Say for some reason, your boss wants you to select the following elements:

"But How???"... Read on! (We can do this in a 2-step approach)

# Step 1 - Obtain subset

Specify the "start index" and "end index" in both row-wise and column-wise directions.

In code:

In [5]: X2 = X[2:9,3:8]

In [6]: X2
Out[6]:
array([[23, 24, 25, 26, 27],
[33, 34, 35, 36, 37],
[43, 44, 45, 46, 47],
[53, 54, 55, 56, 57],
[63, 64, 65, 66, 67],
[73, 74, 75, 76, 77],
[83, 84, 85, 86, 87]])

Notice now we've just obtained our subset, with the use of simple start and end indexing technique. Next up, how to do that "jumping"... (read on!)

# Step 2 - Select elements (with the "jump step" argument)

We can now specify the "jump steps" in both row-wise and column-wise directions (to select elements in a "jumping" way) like this:

In code (note the double colons):

In [7]: X3 = X2[::3, ::2]

In [8]: X3
Out[8]:
array([[23, 25, 27],
[53, 55, 57],
[83, 85, 87]])

We have just selected all the elements as required! :)

# Consolidate Step 1 (start and end) and Step 2 ("jumping")

Now we know the concept, we can easily combine step 1 and step 2 into one consolidated step - for compactness:

In [9]: X4 = X[2:9,3:8][::3,::2]

In [10]: X4
Out[10]:
array([[23, 25, 27],
[53, 55, 57],
[83, 85, 87]])

Done!

• What if I want to set each of those marked entries to 0 in the original object? How to proceed? Jun 2, 2017 at 12:46
• Do a X[2:9,3:8][::3,::2] = 0 (to replace the marked entries to 0). If you type X again you shall see all those marked entries are now set to 0. Jun 8, 2017 at 15:58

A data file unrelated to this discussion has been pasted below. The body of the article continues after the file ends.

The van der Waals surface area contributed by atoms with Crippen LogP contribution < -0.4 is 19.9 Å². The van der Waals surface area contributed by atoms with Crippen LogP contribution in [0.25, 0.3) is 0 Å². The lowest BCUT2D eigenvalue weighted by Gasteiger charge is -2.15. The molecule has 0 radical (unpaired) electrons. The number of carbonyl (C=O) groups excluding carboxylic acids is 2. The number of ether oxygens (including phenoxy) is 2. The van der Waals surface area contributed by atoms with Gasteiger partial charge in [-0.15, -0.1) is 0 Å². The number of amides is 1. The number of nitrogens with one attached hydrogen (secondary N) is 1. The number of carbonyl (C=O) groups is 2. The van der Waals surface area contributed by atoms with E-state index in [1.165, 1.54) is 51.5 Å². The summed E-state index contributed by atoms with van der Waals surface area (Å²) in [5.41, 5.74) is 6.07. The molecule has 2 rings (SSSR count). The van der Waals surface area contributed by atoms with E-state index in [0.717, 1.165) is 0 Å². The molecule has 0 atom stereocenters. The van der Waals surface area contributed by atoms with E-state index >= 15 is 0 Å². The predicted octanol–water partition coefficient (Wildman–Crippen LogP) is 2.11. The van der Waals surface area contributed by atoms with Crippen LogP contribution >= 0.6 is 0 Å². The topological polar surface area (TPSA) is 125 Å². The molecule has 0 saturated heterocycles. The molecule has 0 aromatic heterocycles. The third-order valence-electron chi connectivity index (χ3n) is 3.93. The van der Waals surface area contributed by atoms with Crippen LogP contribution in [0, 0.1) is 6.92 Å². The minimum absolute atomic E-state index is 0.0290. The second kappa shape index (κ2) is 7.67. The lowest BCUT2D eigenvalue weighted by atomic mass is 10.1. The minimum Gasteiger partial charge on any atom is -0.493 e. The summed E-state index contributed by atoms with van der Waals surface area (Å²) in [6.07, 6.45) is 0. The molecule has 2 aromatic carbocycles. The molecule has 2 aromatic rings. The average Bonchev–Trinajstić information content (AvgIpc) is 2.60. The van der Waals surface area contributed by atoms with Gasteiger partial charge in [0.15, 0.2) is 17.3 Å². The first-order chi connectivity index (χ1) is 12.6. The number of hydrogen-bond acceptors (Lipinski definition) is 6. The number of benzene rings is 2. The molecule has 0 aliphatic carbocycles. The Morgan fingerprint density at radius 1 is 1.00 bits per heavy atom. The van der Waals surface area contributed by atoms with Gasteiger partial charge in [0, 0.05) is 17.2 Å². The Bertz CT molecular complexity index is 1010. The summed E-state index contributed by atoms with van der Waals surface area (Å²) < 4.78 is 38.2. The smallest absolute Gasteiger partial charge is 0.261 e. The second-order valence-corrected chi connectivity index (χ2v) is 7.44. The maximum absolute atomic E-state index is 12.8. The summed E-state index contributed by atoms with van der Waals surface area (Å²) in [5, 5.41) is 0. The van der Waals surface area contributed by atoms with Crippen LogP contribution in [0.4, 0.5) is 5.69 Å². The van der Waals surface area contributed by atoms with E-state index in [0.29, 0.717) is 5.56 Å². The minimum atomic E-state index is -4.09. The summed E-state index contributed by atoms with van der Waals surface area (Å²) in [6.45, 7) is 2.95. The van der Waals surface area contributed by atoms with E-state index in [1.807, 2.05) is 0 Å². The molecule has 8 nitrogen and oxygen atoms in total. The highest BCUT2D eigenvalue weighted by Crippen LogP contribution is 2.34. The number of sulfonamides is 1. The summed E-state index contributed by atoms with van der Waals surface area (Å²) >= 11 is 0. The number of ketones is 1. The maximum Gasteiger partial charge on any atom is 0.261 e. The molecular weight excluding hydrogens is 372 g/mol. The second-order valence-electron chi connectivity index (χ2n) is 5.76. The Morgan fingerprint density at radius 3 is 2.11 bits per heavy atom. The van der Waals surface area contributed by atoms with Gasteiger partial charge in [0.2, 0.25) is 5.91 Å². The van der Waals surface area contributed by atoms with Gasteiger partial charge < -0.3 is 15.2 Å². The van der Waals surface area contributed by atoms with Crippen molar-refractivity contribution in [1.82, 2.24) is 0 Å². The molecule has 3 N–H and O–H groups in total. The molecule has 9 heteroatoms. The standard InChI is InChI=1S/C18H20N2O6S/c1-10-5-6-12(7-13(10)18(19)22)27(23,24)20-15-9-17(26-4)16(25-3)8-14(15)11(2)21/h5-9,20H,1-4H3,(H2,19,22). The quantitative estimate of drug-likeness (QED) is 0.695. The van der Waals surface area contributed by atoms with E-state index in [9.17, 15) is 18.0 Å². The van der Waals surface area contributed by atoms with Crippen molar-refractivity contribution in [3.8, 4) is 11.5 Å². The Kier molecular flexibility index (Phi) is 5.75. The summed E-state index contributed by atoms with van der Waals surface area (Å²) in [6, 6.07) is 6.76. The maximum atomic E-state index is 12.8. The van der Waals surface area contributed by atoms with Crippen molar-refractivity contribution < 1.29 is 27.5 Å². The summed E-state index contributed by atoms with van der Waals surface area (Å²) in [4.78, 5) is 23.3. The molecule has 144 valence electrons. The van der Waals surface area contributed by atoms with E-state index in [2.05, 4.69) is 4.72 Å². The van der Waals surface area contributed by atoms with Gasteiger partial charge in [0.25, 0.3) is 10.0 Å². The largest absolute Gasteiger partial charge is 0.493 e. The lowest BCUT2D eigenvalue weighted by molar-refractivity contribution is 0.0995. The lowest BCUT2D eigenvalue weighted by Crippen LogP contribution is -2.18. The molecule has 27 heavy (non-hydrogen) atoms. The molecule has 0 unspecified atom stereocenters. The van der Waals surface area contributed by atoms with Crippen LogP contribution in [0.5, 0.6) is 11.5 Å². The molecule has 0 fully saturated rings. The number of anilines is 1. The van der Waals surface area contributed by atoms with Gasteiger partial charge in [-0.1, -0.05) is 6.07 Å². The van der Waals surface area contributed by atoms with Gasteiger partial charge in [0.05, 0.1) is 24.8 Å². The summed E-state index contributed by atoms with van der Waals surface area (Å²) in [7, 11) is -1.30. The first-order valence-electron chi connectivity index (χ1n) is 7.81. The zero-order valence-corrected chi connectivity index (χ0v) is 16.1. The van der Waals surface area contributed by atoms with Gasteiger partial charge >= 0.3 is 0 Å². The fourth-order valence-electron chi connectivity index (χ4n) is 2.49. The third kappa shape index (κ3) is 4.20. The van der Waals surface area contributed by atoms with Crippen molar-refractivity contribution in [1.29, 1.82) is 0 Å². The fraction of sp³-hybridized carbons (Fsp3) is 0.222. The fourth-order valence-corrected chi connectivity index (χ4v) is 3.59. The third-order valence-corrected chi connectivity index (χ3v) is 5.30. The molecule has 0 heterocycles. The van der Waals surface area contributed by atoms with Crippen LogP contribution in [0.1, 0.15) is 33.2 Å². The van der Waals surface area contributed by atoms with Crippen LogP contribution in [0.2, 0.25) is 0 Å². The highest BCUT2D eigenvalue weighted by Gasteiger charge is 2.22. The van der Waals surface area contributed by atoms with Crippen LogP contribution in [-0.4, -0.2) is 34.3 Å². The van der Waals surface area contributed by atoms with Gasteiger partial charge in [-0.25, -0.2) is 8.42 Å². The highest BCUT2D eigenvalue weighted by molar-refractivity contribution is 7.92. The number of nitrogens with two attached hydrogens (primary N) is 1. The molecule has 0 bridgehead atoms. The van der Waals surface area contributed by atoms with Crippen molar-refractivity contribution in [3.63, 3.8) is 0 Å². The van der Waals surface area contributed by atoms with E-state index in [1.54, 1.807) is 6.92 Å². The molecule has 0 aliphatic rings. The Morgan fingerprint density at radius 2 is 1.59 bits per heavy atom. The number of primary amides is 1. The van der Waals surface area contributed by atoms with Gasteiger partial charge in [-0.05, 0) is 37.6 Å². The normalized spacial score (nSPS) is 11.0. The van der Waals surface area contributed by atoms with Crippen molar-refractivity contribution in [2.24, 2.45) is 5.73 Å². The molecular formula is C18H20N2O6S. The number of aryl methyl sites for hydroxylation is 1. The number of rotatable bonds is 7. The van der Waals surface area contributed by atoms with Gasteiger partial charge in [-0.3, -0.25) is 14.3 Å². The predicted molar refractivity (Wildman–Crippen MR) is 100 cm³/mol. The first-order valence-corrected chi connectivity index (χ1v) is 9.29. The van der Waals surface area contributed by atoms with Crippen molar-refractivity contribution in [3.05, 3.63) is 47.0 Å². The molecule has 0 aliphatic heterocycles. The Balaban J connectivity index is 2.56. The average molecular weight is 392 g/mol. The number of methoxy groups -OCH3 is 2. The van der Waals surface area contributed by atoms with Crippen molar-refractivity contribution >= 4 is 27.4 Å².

When slicing in Python the third parameter is the step. As others mentioned, see Extended Slices for a nice overview.

With this knowledge, [::3] just means that you have not specified any start or end indices for your slice. Since you have specified a step, 3, this will take every third entry of something starting at the first index. For example:

>>> '123123123'[::3]
'111'

remember that the foundations is what a[start:end:step] means. From there you can get a[1::2] get every odd index, a[::2] get every even, a[2::2] get every even starting at 2, a[2:4:2] get every even starting at 2 and ending at 4. Inspired by https://stackoverflow.com/a/3453102/1601580

Did I miss or nobody mentioned reversing with [::-1] here?

# Operating System List
systems = ['Windows', 'macOS', 'Linux']
print('Original List:', systems)

# Reversing a list
#Syntax: reversed_list = systems[start:stop:step]
reversed_list = systems[::-1]

# updated list
print('Updated List:', reversed_list)

Output:

Original List: ['Windows', 'macOS', 'Linux']
Updated List: ['Linux', 'macOS', 'Windows']

You can also use this notation in your own custom classes to make it do whatever you want

class C(object):
def __getitem__(self, k):
return k

# Single argument is passed directly.
assert C()[0] == 0

# Multiple indices generate a tuple.
assert C()[0, 1] == (0, 1)

# Slice notation generates a slice object.
assert C()[1:2:3] == slice(1, 2, 3)

# If you omit any part of the slice notation, it becomes None.
assert C()[:] == slice(None, None, None)
assert C()[::] == slice(None, None, None)
assert C()[1::] == slice(1, None, None)
assert C()[:2:] == slice(None, 2, None)
assert C()[::3] == slice(None, None, 3)

# Tuple with a slice object:
assert C()[:, 1] == (slice(None, None, None), 1)

# Ellipsis class object.
assert C()[...] == Ellipsis

We can then open up slice objects as:

s = slice(1, 2, 3)
assert s.start == 1
assert s.stop == 2
assert s.step == 3

This is notably used in Numpy to slice multi-dimensional arrays in any direction.

Of course, any sane API should use ::3 with the usual "every 3" semantic.

The related Ellipsis is covered further at: What does the Ellipsis object do?

The third parameter is the step. So [::3] would return every 3rd element of the list/string.

Python uses the :: to separate the End, the Start, and the Step value.

• This doesn't provide enough detail to actually be helpful. Oct 26, 2012 at 12:07
• Don't you mean "the Start, the End, and the Step"? Seems misleading to list them out of order. Dec 9, 2014 at 23:13